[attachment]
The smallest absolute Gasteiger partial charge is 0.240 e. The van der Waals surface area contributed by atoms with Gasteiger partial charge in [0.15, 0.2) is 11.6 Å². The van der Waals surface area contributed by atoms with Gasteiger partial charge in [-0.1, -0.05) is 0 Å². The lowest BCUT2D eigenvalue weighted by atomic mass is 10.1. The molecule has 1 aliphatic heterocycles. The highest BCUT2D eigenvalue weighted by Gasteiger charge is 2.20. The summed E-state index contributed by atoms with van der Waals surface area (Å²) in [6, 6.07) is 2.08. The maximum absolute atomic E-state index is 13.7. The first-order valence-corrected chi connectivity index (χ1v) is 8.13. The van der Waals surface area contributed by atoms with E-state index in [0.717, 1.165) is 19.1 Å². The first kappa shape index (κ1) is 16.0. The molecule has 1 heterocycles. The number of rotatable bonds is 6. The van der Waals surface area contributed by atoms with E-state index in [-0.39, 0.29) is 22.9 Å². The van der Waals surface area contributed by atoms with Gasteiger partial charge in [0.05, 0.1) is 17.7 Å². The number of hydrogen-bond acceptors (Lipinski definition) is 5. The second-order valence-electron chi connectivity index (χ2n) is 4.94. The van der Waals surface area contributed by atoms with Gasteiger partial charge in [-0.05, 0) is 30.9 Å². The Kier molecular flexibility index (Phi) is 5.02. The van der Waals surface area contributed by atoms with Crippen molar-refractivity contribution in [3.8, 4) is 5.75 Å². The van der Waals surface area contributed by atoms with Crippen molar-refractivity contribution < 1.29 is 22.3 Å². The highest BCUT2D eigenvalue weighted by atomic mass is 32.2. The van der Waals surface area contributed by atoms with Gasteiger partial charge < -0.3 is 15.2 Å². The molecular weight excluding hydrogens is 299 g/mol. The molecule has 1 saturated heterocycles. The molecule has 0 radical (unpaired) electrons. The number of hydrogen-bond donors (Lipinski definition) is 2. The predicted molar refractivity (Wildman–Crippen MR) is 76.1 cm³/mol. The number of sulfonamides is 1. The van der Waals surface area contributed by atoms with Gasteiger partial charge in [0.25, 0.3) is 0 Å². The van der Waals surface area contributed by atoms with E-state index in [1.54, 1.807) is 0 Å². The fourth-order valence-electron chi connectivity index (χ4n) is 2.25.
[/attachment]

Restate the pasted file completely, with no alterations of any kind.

The smallest absolute Gasteiger partial charge is 0.240 e. The van der Waals surface area contributed by atoms with Gasteiger partial charge in [0.15, 0.2) is 11.6 Å². The van der Waals surface area contributed by atoms with Gasteiger partial charge in [-0.1, -0.05) is 0 Å². The lowest BCUT2D eigenvalue weighted by atomic mass is 10.1. The molecule has 1 aliphatic heterocycles. The highest BCUT2D eigenvalue weighted by Gasteiger charge is 2.20. The summed E-state index contributed by atoms with van der Waals surface area (Å²) in [6, 6.07) is 2.08. The maximum absolute atomic E-state index is 13.7. The first-order valence-corrected chi connectivity index (χ1v) is 8.13. The van der Waals surface area contributed by atoms with E-state index in [0.717, 1.165) is 19.1 Å². The first kappa shape index (κ1) is 16.0. The molecule has 1 heterocycles. The number of rotatable bonds is 6. The van der Waals surface area contributed by atoms with E-state index in [-0.39, 0.29) is 22.9 Å². The van der Waals surface area contributed by atoms with Gasteiger partial charge in [0.05, 0.1) is 17.7 Å². The number of hydrogen-bond acceptors (Lipinski definition) is 5. The second-order valence-electron chi connectivity index (χ2n) is 4.94. The van der Waals surface area contributed by atoms with Gasteiger partial charge in [-0.05, 0) is 30.9 Å². The Kier molecular flexibility index (Phi) is 5.02. The van der Waals surface area contributed by atoms with Crippen molar-refractivity contribution in [3.8, 4) is 5.75 Å². The van der Waals surface area contributed by atoms with Crippen molar-refractivity contribution < 1.29 is 22.3 Å². The highest BCUT2D eigenvalue weighted by atomic mass is 32.2. The van der Waals surface area contributed by atoms with Gasteiger partial charge < -0.3 is 15.2 Å². The molecular weight excluding hydrogens is 299 g/mol. The molecule has 1 saturated heterocycles. The molecule has 0 radical (unpaired) electrons. The number of hydrogen-bond donors (Lipinski definition) is 2. The predicted molar refractivity (Wildman–Crippen MR) is 76.1 cm³/mol. The number of sulfonamides is 1. The van der Waals surface area contributed by atoms with Gasteiger partial charge in [0.25, 0.3) is 0 Å². The van der Waals surface area contributed by atoms with E-state index in [1.54, 1.807) is 0 Å². The fourth-order valence-electron chi connectivity index (χ4n) is 2.25.